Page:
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TMF and glycitin act synergistically on keratinocytes and fibroblasts to promote wound healing and anti-scarring activity

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ABSTRACT

Keratinocyte-fibroblast interactions are critical for skin repair after injury. During the proliferative phase of wound healing, proliferation, migration and differentiation of these cells are the major mechanisms leading to tissue remodeling. We have previously reported that glycitin, a major soy isoflavone, stimulates dermal fibroblast proliferation; and the phytochemical, 4′,6,7-trimethoxyisoflavone (TMF), induces migration of HaCaT keratinocyte cells. We therefore investigated whether these compounds display synergistic effects on skin cells during wound healing in vitro and in vivo. Co-treatment with TMF and glycitin synergistically promotes the proliferation and migration of both keratinocytes and dermal fibroblasts, with a 1:1 ratio of these compounds showing the greatest efficacy in our co-culture system. This keratinocyte-fibroblast interaction occurred via the secretion of TGF-β, and the induction of differentiation and proliferation was confirmed in both indirect and direct co-culture assays. In an excisional and burn wound animal model, mice treated with a 1:1 ratio of TMF and glycitin showed faster wound closure, regeneration and scar reduction than even the positive control drug. These data indicate that two isoflavones, TMF and glycitin, act synergistically to promote wound healing and anti-scarring and could potentially be developed together as a bioactive therapeutic for wound treatment.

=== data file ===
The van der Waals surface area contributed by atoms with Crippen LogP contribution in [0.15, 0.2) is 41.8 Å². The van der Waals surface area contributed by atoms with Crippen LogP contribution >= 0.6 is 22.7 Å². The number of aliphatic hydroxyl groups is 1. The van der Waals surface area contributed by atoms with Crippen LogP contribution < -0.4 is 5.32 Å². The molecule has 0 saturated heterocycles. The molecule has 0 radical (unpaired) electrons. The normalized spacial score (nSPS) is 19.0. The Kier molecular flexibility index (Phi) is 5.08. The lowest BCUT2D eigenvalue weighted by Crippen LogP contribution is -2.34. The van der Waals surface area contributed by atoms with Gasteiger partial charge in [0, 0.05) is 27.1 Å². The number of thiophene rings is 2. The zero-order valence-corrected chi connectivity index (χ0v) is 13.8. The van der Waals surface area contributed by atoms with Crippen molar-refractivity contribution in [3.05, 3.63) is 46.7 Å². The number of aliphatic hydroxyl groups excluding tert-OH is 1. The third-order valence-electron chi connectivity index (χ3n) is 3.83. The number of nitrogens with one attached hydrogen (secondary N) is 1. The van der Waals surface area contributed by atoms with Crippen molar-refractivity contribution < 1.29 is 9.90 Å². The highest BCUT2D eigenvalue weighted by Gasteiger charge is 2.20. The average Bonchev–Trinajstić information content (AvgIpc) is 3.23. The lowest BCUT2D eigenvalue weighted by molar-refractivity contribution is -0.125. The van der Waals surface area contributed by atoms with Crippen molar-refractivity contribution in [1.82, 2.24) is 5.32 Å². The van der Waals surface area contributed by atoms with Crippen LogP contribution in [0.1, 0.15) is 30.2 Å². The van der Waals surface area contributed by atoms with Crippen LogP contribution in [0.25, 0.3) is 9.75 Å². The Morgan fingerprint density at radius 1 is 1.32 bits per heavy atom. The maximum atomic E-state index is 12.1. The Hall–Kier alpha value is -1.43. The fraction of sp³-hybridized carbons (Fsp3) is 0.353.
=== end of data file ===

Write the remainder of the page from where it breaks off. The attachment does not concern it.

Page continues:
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A 1:1 mixture of glycitin and TMF accelerates wound closure and protects against scar formation in an in vivo excisional wound model. (a, b) Wound closure in our excisional wound model after 2 weeks. Photographs were taken every 2 days, and wounds were measured using the Image J program. ‘Control' indicates the butylene glycol; *P<0.05 as compared with Madecassol, #P<0.001 as compared with Fucidin. (c) On the last day of treatment, skin tissues were isolated, fixed and stained with hematoxylin/eosin and Masson's trichrome. (d) Scar width, (e) epidermal thickness and (f) collagen content were measured 14 days after wounding using the Image J program. TMF, 4′,6,7-trimethoxyisoflavone.